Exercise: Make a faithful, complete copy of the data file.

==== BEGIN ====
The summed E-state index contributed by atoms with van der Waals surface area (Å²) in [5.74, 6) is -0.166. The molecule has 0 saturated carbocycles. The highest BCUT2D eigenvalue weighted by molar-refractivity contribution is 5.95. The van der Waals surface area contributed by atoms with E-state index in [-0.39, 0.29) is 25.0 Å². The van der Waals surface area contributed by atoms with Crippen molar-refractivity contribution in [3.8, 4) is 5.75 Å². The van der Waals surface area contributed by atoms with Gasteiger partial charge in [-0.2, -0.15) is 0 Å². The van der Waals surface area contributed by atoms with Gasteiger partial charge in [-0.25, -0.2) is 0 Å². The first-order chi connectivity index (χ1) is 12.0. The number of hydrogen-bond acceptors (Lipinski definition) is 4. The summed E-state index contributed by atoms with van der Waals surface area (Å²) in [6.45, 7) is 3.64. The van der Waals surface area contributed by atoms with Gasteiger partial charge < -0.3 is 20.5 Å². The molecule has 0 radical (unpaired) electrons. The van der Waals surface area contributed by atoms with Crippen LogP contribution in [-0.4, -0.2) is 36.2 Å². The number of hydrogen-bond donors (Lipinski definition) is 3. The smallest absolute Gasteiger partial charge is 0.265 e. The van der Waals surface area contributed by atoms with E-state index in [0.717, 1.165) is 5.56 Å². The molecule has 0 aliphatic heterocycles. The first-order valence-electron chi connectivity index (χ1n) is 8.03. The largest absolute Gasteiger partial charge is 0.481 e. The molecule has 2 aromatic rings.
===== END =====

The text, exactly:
The summed E-state index contributed by atoms with van der Waals surface area (Å²) in [5.74, 6) is -0.166. The molecule has 0 saturated carbocycles. The highest BCUT2D eigenvalue weighted by molar-refractivity contribution is 5.95. The van der Waals surface area contributed by atoms with E-state index in [-0.39, 0.29) is 25.0 Å². The van der Waals surface area contributed by atoms with Crippen molar-refractivity contribution in [3.8, 4) is 5.75 Å². The van der Waals surface area contributed by atoms with Gasteiger partial charge in [-0.2, -0.15) is 0 Å². The van der Waals surface area contributed by atoms with Gasteiger partial charge in [-0.25, -0.2) is 0 Å². The first-order chi connectivity index (χ1) is 12.0. The number of hydrogen-bond acceptors (Lipinski definition) is 4. The summed E-state index contributed by atoms with van der Waals surface area (Å²) in [6.45, 7) is 3.64. The van der Waals surface area contributed by atoms with Gasteiger partial charge < -0.3 is 20.5 Å². The molecule has 0 radical (unpaired) electrons. The van der Waals surface area contributed by atoms with Crippen LogP contribution in [-0.4, -0.2) is 36.2 Å². The number of hydrogen-bond donors (Lipinski definition) is 3. The smallest absolute Gasteiger partial charge is 0.265 e. The van der Waals surface area contributed by atoms with E-state index in [0.717, 1.165) is 5.56 Å². The molecule has 0 aliphatic heterocycles. The first-order valence-electron chi connectivity index (χ1n) is 8.03. The largest absolute Gasteiger partial charge is 0.481 e. The molecule has 2 aromatic rings.